Take a look at the magic coloring book. A wonderful simple magic trick that could be performed for 3 year olds or at a corporate function, it's magic simplicity.
If you don't know this trick, you show a coloring book with blank pages. Say some magic words, it now has outlines to color. Say some more magic words, you show all the images colored in. Say a few more magic words, the coloring is wiped away. Of course you can do that in any order you choose.
Think of any trick you do, juggling? magic? pretending to walk a tight rope? Every thing you do onstage is about the journey. performing with children, it's a very long journey.
Take a look at your coloring book. You can do this trick in 30 seconds. But that's not very interesting or magical for that matter.
Everything you do has a question. The better performer you become the more questions you know to ask.
Is your coloring book a magic coloring book? Or, is this your 4 year old son's book you stole for the show? Each question gives the coloring book some depth. Do you like coloring? Do you think coloring is for babies?
We haven't even gotten to the routine but you have 2 minutes of a routine. "I have to keep it a secret but I like coloring. I love it so much, look I took this from my clown son. His name is dwindle, he's only half the clown I am. Although, I think he's smarter...Dwindle knows what happens when combine blue paint with yellow paint. I have no idea, do you know?" (shouting green) Jelly bean? really? Lima bean...yuck." etc etc etc.
If you start asking the questions, you can easily create a routine. The coloring book doesn't have to be "look at my book, boo hoo, I need to color it. Look it's full of colors" So much more to do, so much more potential.
The coloring books generally have pictures from the circus. What is the name of magician in the book? Name it after the birthday child. "I'm glad I brought this book, this has a picture of Sylvia in it!" Show the picture of the magician or lion tamer. Make a big deal out of it.
The trick is not to get to the end but to get the children laughing. The end is minor. Or it can be a really big deal. Each way is valid and right. The question about the end will let you know the momentum you need.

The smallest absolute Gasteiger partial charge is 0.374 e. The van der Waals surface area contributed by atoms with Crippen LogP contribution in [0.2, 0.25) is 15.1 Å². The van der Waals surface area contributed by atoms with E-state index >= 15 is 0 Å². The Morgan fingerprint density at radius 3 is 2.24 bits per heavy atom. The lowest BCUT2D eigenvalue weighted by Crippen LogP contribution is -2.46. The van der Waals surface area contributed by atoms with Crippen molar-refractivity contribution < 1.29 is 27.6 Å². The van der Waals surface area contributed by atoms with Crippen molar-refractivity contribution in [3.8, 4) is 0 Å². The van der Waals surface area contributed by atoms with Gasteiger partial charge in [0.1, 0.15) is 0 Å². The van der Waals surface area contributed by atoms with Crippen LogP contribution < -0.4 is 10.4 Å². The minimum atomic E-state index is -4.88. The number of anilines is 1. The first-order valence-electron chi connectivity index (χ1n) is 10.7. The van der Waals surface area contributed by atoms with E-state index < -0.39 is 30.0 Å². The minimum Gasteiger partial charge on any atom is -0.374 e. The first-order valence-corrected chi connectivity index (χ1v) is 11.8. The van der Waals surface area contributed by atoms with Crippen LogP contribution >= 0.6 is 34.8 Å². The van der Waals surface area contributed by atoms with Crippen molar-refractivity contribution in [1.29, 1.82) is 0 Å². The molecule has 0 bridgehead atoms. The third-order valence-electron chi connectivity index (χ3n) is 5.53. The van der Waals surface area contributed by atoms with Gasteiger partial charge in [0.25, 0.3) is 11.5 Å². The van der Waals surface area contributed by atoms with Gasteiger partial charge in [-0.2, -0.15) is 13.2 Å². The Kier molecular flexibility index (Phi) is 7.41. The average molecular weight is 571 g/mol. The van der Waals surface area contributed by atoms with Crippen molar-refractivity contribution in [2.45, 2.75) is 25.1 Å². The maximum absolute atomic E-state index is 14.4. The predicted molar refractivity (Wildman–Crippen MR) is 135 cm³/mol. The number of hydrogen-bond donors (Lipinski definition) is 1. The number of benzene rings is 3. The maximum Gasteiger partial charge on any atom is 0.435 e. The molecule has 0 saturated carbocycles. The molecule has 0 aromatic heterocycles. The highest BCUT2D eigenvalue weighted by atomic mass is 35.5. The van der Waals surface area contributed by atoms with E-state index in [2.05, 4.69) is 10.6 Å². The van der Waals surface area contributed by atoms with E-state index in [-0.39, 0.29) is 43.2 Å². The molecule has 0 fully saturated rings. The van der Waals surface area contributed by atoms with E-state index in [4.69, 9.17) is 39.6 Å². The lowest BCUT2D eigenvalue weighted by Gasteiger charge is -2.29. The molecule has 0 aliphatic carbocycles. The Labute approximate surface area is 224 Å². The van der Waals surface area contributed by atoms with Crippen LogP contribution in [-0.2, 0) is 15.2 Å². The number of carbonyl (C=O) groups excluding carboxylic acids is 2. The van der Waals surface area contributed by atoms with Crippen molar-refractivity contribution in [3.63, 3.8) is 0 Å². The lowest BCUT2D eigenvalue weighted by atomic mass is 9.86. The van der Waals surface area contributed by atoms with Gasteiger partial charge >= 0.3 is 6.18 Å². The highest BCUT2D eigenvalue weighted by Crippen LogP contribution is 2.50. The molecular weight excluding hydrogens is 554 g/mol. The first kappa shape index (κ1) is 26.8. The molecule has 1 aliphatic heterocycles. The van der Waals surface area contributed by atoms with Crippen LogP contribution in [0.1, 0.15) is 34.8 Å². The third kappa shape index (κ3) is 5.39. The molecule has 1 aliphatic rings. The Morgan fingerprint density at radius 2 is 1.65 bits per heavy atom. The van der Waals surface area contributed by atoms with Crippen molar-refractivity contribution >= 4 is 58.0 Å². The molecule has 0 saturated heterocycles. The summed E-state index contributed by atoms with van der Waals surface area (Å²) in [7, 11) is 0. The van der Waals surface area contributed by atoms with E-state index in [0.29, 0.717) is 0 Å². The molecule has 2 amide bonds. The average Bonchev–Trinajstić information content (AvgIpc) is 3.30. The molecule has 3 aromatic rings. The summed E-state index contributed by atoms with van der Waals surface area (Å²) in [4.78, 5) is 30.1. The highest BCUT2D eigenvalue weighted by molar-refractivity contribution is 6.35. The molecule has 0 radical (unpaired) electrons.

If the end is minor. "and all the colors are gone" The big deal might be getting them all colored, then you notice the pages blank and scratch your head and gently put the book away.
Or make the end a big deal. "watch watch! You're not going to believe this. I'm going to make the colors disappear!. Ready ONE TWO THREE" "I'm the greatest macian on the planet!" Thank you thank you!
The journey is fun for the children. You can even tell them the end of the trick, it doesn't matter, it's the fun of you creating in front of them that's the magic.
The middle of the routine is just the same. There are suddenly outlines. Is there a ghost in the room that drew these things? Were they drawn by one of the kids? Run around checking the kids for crayons, they will love this.
Most important. Each time you do a routine, discover it once again. That means staying so in the moment with your audience, you are as surprised as them. And I'm not talking fake surprise, just staying in the moment.
Staying in the moment is the reason actors are so interesting to watch. The actor that's playing Hamlet stays in the moment, killing his uncle Claudius is all consuming, the actor is as surprised as anyone when he kills Claudius.
Maybe I should lighten up. Gilligan ruining the chance of escape is a surprise to Bob Denver.
Ask a question, see where it takes you. Maybe you want to do the coloring book about shapes instead of colors. It's a rectangle, then have the children find rectangles in the pictures, circles, triangles etc. Maybe the coloring book is about books in general but you are just learning to read. Or you are so smart you've read every book on the planet, this is the only book you have never read and it keeps changing on you. You'll never get to read the last book on the planet, then everything is blank.